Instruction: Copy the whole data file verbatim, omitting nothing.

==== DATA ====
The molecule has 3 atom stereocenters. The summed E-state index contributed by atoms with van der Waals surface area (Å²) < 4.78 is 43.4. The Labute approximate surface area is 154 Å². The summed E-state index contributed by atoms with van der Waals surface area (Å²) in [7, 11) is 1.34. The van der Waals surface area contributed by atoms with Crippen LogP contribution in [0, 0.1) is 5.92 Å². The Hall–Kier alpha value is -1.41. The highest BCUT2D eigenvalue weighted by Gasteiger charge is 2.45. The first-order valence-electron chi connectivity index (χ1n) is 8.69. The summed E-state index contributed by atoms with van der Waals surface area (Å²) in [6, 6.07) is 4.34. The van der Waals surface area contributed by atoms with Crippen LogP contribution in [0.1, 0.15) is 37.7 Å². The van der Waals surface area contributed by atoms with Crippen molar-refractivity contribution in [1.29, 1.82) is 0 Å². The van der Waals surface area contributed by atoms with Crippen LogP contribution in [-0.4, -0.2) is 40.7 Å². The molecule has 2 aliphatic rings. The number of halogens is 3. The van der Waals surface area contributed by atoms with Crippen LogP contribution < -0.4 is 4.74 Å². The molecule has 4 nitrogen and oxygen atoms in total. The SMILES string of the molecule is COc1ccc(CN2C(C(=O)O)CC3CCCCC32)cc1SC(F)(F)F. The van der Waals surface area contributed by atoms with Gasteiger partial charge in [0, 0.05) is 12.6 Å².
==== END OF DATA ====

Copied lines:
The molecule has 3 atom stereocenters. The summed E-state index contributed by atoms with van der Waals surface area (Å²) < 4.78 is 43.4. The Labute approximate surface area is 154 Å². The summed E-state index contributed by atoms with van der Waals surface area (Å²) in [7, 11) is 1.34. The van der Waals surface area contributed by atoms with Crippen LogP contribution in [0, 0.1) is 5.92 Å². The Hall–Kier alpha value is -1.41. The highest BCUT2D eigenvalue weighted by Gasteiger charge is 2.45. The first-order valence-electron chi connectivity index (χ1n) is 8.69. The summed E-state index contributed by atoms with van der Waals surface area (Å²) in [6, 6.07) is 4.34. The van der Waals surface area contributed by atoms with Crippen LogP contribution in [0.1, 0.15) is 37.7 Å². The van der Waals surface area contributed by atoms with Crippen molar-refractivity contribution in [1.29, 1.82) is 0 Å². The van der Waals surface area contributed by atoms with Crippen LogP contribution in [-0.4, -0.2) is 40.7 Å². The molecule has 2 aliphatic rings. The number of halogens is 3. The van der Waals surface area contributed by atoms with Crippen LogP contribution < -0.4 is 4.74 Å². The molecule has 4 nitrogen and oxygen atoms in total. The SMILES string of the molecule is COc1ccc(CN2C(C(=O)O)CC3CCCCC32)cc1SC(F)(F)F. The van der Waals surface area contributed by atoms with Gasteiger partial charge in [0, 0.05) is 12.6 Å².